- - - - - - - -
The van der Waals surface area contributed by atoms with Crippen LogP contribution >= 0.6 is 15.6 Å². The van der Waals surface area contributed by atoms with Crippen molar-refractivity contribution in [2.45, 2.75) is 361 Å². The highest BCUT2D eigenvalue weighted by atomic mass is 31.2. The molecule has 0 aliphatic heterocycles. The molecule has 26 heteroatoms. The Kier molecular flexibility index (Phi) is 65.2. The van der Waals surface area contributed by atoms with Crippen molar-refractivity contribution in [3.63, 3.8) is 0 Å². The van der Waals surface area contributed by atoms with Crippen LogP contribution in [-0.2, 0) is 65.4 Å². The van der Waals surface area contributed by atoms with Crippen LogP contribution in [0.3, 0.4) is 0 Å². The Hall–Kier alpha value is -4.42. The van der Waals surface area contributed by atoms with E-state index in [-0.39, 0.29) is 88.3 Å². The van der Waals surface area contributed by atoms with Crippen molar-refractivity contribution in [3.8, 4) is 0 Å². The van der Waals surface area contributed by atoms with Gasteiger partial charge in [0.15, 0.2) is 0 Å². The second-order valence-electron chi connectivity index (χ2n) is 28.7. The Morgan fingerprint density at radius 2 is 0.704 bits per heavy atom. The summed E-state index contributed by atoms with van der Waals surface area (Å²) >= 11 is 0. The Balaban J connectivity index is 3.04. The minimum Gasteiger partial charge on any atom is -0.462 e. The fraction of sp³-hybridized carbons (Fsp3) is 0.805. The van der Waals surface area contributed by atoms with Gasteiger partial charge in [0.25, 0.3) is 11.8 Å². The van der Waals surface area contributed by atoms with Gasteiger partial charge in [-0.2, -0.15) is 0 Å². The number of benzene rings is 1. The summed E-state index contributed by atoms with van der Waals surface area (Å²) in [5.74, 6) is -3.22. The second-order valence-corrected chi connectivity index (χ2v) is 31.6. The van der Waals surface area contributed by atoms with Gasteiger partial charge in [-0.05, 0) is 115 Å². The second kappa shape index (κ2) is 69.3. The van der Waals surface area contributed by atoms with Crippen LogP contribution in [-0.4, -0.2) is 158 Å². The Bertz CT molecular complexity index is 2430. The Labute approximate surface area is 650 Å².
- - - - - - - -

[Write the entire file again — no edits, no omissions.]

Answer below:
The van der Waals surface area contributed by atoms with Crippen LogP contribution >= 0.6 is 15.6 Å². The van der Waals surface area contributed by atoms with Crippen molar-refractivity contribution in [2.45, 2.75) is 361 Å². The highest BCUT2D eigenvalue weighted by atomic mass is 31.2. The molecule has 0 aliphatic heterocycles. The molecule has 26 heteroatoms. The Kier molecular flexibility index (Phi) is 65.2. The van der Waals surface area contributed by atoms with Crippen molar-refractivity contribution in [3.63, 3.8) is 0 Å². The van der Waals surface area contributed by atoms with Crippen LogP contribution in [-0.2, 0) is 65.4 Å². The van der Waals surface area contributed by atoms with Crippen LogP contribution in [0.3, 0.4) is 0 Å². The Hall–Kier alpha value is -4.42. The van der Waals surface area contributed by atoms with E-state index in [-0.39, 0.29) is 88.3 Å². The van der Waals surface area contributed by atoms with Crippen molar-refractivity contribution in [3.8, 4) is 0 Å². The van der Waals surface area contributed by atoms with Gasteiger partial charge in [0.15, 0.2) is 0 Å². The second-order valence-electron chi connectivity index (χ2n) is 28.7. The Morgan fingerprint density at radius 2 is 0.704 bits per heavy atom. The summed E-state index contributed by atoms with van der Waals surface area (Å²) >= 11 is 0. The Balaban J connectivity index is 3.04. The minimum Gasteiger partial charge on any atom is -0.462 e. The fraction of sp³-hybridized carbons (Fsp3) is 0.805. The van der Waals surface area contributed by atoms with Gasteiger partial charge in [0.25, 0.3) is 11.8 Å². The van der Waals surface area contributed by atoms with Gasteiger partial charge in [-0.2, -0.15) is 0 Å². The number of benzene rings is 1. The summed E-state index contributed by atoms with van der Waals surface area (Å²) in [5.74, 6) is -3.22. The second-order valence-corrected chi connectivity index (χ2v) is 31.6. The van der Waals surface area contributed by atoms with Gasteiger partial charge in [-0.05, 0) is 115 Å². The second kappa shape index (κ2) is 69.3. The van der Waals surface area contributed by atoms with Crippen LogP contribution in [-0.4, -0.2) is 158 Å². The Bertz CT molecular complexity index is 2430. The Labute approximate surface area is 650 Å².